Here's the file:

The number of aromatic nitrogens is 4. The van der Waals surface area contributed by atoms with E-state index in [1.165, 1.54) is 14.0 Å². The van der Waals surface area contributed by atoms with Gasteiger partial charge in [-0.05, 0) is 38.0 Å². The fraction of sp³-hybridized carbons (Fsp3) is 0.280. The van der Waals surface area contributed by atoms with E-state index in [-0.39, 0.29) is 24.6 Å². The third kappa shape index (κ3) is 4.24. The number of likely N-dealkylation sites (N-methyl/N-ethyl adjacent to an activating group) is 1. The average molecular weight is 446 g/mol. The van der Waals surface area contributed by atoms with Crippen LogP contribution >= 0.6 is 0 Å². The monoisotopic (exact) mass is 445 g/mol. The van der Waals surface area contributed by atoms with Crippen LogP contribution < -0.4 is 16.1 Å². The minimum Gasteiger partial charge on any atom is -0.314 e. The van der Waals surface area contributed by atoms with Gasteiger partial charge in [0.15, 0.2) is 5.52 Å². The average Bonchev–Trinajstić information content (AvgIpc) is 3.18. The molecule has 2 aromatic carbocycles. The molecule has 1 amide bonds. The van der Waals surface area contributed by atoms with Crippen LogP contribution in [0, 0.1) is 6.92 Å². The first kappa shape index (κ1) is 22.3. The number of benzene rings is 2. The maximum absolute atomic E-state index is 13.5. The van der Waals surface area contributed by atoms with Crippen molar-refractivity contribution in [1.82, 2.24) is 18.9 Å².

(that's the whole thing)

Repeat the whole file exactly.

The number of aromatic nitrogens is 4. The van der Waals surface area contributed by atoms with E-state index in [1.165, 1.54) is 14.0 Å². The van der Waals surface area contributed by atoms with Gasteiger partial charge in [-0.05, 0) is 38.0 Å². The fraction of sp³-hybridized carbons (Fsp3) is 0.280. The van der Waals surface area contributed by atoms with E-state index in [-0.39, 0.29) is 24.6 Å². The third kappa shape index (κ3) is 4.24. The number of likely N-dealkylation sites (N-methyl/N-ethyl adjacent to an activating group) is 1. The average molecular weight is 446 g/mol. The van der Waals surface area contributed by atoms with Crippen LogP contribution >= 0.6 is 0 Å². The monoisotopic (exact) mass is 445 g/mol. The van der Waals surface area contributed by atoms with Crippen LogP contribution < -0.4 is 16.1 Å². The minimum Gasteiger partial charge on any atom is -0.314 e. The van der Waals surface area contributed by atoms with Gasteiger partial charge in [0.15, 0.2) is 5.52 Å². The average Bonchev–Trinajstić information content (AvgIpc) is 3.18. The molecule has 2 aromatic carbocycles. The molecule has 1 amide bonds. The van der Waals surface area contributed by atoms with Crippen LogP contribution in [0, 0.1) is 6.92 Å². The first kappa shape index (κ1) is 22.3. The number of benzene rings is 2. The maximum absolute atomic E-state index is 13.5. The van der Waals surface area contributed by atoms with Crippen molar-refractivity contribution in [1.82, 2.24) is 18.9 Å².